September 07, 2011

Another Depression Ahead?

Europe is in disarray, stock markets are plunging, the banking crisis is back in full swing, gold is at record levels, and both the UK and US are self-evidently slipping back towards recession – not since the autumn of 2008 have things looked quite so ominous.

We appear to be at another pivotal moment, with Western economies once more staring into the abyss. At a conference in Frankfurt this week, Josef Ackermann, chief executive of Deutsche Bank, compared events to the Lehman Brothers catastrophe of 2008 and warned that many banks in Europe are essentially bust. His opposite number at KfW went further still and said that the present cocktail of negatives was “much more dramatic than 2008”.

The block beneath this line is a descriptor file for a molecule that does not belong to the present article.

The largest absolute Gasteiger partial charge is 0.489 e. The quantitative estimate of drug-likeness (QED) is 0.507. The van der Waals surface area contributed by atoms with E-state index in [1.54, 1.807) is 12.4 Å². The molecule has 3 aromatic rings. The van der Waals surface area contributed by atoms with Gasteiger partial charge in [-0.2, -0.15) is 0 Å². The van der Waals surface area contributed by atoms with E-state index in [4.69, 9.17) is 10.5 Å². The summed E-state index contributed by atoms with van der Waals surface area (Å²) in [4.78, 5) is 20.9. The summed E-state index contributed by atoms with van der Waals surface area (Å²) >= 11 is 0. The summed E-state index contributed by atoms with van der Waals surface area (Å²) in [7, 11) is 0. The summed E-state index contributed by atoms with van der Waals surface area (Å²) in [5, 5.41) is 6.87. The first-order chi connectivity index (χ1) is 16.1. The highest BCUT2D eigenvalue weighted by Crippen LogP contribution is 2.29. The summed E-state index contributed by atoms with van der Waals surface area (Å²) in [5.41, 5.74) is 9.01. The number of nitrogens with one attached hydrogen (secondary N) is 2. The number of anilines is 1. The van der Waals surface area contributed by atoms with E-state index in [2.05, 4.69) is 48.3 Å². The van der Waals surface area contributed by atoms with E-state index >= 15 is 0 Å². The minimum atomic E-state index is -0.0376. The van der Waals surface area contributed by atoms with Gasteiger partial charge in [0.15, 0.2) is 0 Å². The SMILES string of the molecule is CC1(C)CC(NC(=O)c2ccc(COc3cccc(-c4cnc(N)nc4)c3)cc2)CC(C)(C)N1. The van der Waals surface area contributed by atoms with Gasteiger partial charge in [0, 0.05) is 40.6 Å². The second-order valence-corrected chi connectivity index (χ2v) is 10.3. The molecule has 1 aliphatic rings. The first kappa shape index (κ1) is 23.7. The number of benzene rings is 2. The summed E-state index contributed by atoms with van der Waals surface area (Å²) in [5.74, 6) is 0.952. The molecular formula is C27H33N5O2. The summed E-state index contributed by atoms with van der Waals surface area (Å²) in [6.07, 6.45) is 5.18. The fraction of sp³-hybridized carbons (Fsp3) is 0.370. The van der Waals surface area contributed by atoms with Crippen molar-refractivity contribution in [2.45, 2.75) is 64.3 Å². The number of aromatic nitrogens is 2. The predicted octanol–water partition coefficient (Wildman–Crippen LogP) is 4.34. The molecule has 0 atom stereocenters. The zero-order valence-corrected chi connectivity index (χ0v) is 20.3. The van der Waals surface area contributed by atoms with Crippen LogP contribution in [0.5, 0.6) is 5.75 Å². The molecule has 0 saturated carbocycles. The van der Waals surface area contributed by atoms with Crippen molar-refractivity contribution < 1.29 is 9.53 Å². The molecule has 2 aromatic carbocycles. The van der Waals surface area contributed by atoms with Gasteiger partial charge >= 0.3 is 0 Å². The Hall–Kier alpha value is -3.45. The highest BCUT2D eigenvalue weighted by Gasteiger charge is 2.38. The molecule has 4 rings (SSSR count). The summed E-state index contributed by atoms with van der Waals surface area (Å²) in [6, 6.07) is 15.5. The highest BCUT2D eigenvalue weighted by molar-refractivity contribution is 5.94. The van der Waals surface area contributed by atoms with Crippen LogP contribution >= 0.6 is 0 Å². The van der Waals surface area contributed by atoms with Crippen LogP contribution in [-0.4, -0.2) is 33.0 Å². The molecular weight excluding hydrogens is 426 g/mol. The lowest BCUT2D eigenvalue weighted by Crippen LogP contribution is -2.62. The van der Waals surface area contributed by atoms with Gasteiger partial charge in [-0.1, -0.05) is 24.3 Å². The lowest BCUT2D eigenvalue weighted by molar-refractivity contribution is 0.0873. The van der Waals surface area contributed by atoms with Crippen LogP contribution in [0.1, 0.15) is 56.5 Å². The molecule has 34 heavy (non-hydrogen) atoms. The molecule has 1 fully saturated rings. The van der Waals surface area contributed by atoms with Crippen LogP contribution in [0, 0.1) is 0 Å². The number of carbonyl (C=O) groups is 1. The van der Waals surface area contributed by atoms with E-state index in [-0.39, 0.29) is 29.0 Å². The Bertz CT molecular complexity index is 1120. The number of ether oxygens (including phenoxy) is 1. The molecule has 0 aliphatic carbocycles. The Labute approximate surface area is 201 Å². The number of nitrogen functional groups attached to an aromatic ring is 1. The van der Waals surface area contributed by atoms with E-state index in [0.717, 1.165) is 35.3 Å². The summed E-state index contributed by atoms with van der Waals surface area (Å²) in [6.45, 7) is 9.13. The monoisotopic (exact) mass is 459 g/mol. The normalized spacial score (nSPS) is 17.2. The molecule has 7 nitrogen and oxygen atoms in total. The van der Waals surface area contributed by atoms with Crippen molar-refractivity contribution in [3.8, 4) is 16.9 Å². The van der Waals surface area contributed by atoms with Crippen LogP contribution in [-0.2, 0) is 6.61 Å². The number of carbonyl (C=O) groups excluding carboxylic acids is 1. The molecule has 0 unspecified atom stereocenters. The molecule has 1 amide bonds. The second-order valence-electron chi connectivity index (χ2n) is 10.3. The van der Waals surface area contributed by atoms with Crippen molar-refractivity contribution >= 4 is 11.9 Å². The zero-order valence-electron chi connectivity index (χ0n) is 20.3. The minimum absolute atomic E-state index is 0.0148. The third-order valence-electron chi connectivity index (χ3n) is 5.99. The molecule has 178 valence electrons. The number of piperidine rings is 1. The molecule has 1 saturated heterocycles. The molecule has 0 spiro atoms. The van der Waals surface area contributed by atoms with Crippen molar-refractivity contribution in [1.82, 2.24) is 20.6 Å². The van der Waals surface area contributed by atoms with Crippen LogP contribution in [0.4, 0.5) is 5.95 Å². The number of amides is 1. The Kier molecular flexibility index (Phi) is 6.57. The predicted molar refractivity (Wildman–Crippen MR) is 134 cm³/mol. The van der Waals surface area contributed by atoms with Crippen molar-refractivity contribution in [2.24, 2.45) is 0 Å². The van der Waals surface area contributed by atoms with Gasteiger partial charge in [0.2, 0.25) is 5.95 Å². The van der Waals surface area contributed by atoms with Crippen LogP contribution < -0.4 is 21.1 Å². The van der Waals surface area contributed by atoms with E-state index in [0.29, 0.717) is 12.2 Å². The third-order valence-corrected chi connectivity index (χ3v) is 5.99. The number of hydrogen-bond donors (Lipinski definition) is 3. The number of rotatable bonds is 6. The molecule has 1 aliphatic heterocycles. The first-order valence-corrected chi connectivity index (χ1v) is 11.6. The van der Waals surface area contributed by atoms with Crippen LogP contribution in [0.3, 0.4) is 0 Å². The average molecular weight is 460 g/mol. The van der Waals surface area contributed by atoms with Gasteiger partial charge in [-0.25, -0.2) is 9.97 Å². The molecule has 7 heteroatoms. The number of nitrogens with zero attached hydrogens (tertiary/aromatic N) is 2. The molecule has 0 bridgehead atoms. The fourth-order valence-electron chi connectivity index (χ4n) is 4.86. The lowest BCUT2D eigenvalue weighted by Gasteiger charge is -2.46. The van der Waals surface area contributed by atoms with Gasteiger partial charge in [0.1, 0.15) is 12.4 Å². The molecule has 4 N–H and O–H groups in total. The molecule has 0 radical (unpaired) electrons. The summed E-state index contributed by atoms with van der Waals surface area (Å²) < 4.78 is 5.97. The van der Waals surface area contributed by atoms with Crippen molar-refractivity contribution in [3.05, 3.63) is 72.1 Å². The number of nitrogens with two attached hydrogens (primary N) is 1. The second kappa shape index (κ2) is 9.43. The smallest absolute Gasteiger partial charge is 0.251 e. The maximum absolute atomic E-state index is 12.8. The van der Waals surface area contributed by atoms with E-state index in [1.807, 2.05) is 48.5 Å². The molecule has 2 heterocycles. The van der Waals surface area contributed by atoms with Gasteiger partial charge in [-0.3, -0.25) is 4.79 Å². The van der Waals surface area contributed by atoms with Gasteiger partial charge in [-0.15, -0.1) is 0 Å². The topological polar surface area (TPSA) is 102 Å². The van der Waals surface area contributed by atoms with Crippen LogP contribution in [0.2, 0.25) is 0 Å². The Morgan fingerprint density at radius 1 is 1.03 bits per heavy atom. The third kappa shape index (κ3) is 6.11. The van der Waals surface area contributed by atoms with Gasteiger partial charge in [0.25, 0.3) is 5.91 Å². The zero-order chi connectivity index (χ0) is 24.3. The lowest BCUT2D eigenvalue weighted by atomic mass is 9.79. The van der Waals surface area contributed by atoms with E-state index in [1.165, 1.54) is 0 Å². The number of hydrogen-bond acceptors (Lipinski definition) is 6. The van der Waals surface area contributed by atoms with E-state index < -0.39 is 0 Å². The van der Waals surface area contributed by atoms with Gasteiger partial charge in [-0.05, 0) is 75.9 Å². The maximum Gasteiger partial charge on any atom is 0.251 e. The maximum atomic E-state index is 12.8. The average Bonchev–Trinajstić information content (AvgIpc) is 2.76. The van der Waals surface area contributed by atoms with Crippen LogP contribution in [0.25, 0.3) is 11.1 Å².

Back then, governments and central banks still had the financial firepower and the will to attack the problem with massive injections of fiscal and monetary stimulus.

Today, the fiscal armoury is exhausted, while it is not clear that further monetary easing through the printing presses of “quantitative easing” would have any effect beyond adding to inflation.

Indeed, the parallels look alarmingly closer to the banking collapses of 1931, which plunged the world into prolonged depression, than the storms around the Lehman collapse.